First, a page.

How far should the Japanese democratic revolution, which has been started with outside power proceed? The contents of the new constitution will be decided by the answer to this question, and here lurks the possible danger in the non-official institutions' drafts of a new constitution. There are many possibilities that the non-official groups will unconsciously create a lukewarm Constitution and slacken the speed of our revolution simply because they are unable to understand our revolutionary perspective. Subsequently, the non-official groups first need to understand our revolution.
Most outstanding in the proposed constitutional plans by the non-official groups are the specifications of the people's rights and some articles concerning economy. Such regulations are necessary lest we be tyranized by autocracy again. The people's right to enjoy a certain standard of living is one of the most fundamental requirements for a new democracy following the present war. Economic articles are needed to realize this ideal.
Since the new constitution is the code of our revolution, it is quite natural that a broad system of legislation, social insurance, and social policy should be established. At any rate, a new Japanese constitution must be one which places sovereignty in the Nation, insures the people's rights, including the right to enjoy a certain standard of living, and completely eliminates every remnant of feudalism, fascism, and militarism. Whatever other miner regulations there may be, our constitutional reform will be empty unless these conditions are all fulfilled.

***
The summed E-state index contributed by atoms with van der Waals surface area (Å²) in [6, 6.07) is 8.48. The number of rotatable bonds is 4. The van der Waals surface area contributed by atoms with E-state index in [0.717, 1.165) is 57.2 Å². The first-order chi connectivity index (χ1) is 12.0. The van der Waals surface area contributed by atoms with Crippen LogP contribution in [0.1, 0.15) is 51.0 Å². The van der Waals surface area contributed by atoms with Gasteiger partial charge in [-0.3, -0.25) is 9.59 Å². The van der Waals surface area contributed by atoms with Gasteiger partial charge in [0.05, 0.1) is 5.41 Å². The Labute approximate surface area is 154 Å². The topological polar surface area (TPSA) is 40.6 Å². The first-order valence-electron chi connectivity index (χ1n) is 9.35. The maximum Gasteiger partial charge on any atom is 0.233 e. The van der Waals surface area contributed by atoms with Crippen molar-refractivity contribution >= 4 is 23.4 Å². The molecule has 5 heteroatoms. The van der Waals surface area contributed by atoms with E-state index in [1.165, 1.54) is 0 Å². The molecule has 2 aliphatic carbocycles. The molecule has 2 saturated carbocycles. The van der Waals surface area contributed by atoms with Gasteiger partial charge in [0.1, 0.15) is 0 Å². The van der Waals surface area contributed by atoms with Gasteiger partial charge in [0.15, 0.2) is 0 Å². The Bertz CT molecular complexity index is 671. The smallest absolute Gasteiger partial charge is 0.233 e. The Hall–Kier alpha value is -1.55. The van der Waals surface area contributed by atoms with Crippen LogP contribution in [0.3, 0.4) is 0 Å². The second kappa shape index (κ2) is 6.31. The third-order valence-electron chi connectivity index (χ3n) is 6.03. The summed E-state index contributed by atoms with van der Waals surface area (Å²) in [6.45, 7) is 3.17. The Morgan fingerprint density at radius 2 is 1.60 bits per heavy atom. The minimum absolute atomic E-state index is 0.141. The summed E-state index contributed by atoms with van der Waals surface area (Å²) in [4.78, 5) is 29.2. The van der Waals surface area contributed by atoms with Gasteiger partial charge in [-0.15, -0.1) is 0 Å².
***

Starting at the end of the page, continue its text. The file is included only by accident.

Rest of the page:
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EDITORIAL SERIES: 185 (Continued)
ITEM 2 (Continued)
Nevertheless, to our great regret, the Government is apparently creating a constitution on the basis of the present situation in order to prevent further progress of our revolution. The Government is intending to reform the current Imperial Constitution, instead of creating a new constitution worthy of our revolution. Such a stop-gap reform may he easily upset as the revolution progresses, and constitutional reforms may occur again and again in the future. If the Government cannot make a drastic reform of the Constitution on account of express previsions providing for constitutional reform, the Government should refrain, from constitutional reform. The Government need not deliberate on each article. The Japanese people themselves will revise the existing Constitution.
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HomePress translations [Japan]. Editorial Series 0185, 1945-12-31.